Child Custody Cases out of control, your recommendations?

by Dogpatch 9 Replies latest jw friends

  • Dogpatch

    I am getting a lot of emails and calls from people who want legal help or counsel because they are divorcing a JW (or vice-versa) and they need help.

    I know Duane Magnani and Bill Bowen, and recommend them at times, but I am looking for others who might be good referrals as well. If you have had a good experience with someone, please email me (don't respond here please) [email protected]


    Randy Watters

  • avishai

    He doesn't post here anymore but there was some great stuff in Corvin's post history.

  • compound complex
  • compound complex
  • jonathan dough
    jonathan dough

    For those in Ohio someone can track down the attorneys representing the father in the lower court mentioned in the Pater v. Pater summary here. They in turn might know of lawyers in other states. If it is a published decision those names should be listed there. Or a quick call to the clerk of the court might provide that information.

    Pater v. Pater: Are restrictive religious customs harmful?

    In Pater v. Pater, 63 Ohio St. 3d 393, 588 N.E. 2d 794 (1992), Ohio's Supreme Court ruled that religious customs that restrict a child's social activities -- even if they separate him or her from peers or go against community standards -- are not enough to justify court intervention unless the practices harm the mental or physical health of the child.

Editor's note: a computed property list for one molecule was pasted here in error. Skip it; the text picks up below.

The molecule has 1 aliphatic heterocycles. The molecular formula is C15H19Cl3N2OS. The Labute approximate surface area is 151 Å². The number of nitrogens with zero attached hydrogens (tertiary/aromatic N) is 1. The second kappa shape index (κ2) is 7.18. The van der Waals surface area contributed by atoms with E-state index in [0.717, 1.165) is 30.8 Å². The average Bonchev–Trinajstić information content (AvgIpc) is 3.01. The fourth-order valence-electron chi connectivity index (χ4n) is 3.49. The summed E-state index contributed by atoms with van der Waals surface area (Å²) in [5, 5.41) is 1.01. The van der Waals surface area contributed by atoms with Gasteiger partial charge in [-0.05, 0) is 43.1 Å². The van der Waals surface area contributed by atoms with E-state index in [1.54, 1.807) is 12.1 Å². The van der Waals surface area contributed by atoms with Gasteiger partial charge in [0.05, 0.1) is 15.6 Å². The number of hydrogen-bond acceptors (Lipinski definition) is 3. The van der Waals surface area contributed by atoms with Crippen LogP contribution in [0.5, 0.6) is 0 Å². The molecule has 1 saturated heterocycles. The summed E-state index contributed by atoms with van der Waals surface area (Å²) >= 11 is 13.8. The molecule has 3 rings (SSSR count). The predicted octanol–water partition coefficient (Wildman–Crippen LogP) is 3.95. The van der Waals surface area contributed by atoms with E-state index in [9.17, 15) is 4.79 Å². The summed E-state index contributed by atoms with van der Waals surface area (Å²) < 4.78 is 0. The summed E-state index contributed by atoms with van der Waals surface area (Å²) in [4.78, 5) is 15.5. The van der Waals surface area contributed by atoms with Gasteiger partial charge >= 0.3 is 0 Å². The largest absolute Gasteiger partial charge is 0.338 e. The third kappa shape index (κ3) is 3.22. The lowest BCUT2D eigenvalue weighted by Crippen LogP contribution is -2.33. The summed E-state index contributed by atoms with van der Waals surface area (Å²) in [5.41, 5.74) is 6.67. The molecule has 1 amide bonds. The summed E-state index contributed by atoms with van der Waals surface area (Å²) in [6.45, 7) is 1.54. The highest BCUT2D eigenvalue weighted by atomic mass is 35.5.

In the Pater case, the child lived with her Jehovah's Witness mother after the parents split. A court later awarded custody to the Catholic father because of the mother's religious practices, including her refusal to celebrate holidays, associate with people outside the Jehovah's Witnesses faith, salute the flag or sing the national anthem.

    Ohio's highest court reversed the lower court's decision and granted custody to the mother. The court held that the mother's religious activities -- which essentially barred her child from participating in many social and patriotic activities -- did not adversely affect the child's mental or physical health.

    These people might have retained counsel who know other counsel. They work that way.


    Tim Kosnoff might know someone in the Seattle area or outside the state. Often these attorneys network.


    It is a state by state issue, but they can call their local bar association which sometimes offers recommendations and knows who is who. Hope this helps.

    JD II

  • Beachwalker

    In Australia try Type Jehovahs in the search. There are lots of cases about child custody and it's eye-opening how judges, etc, view the machinations and motivations of jws.


  • carla

    There needs to be state by state list, I think Duane had one going but I know in my state one had quit taking jw cases. He didn't put it that way but that was the gist of it.

  • wantstoleave

    Wow, hadn't even thought of this as an issue, though its probably pertinent to me. However as my ex has had nothing to do with myself or the children in well over a year, I doubt him being a JW by name would let any court of law grant him custody (not that he's tried - he hasn't). Thanks for the information :)

  • jonathan dough
    jonathan dough

    They really shouldn't limit themselves to lawyers who take JW cases because any good competent family lawyer can get up to speed on the issues and handle the case. And just because one lawyer holds himself out as one who handles or specializes in JW cases doesn't mean he/she is any good.

  • Dogpatch

    Thank you for all the comments so far!


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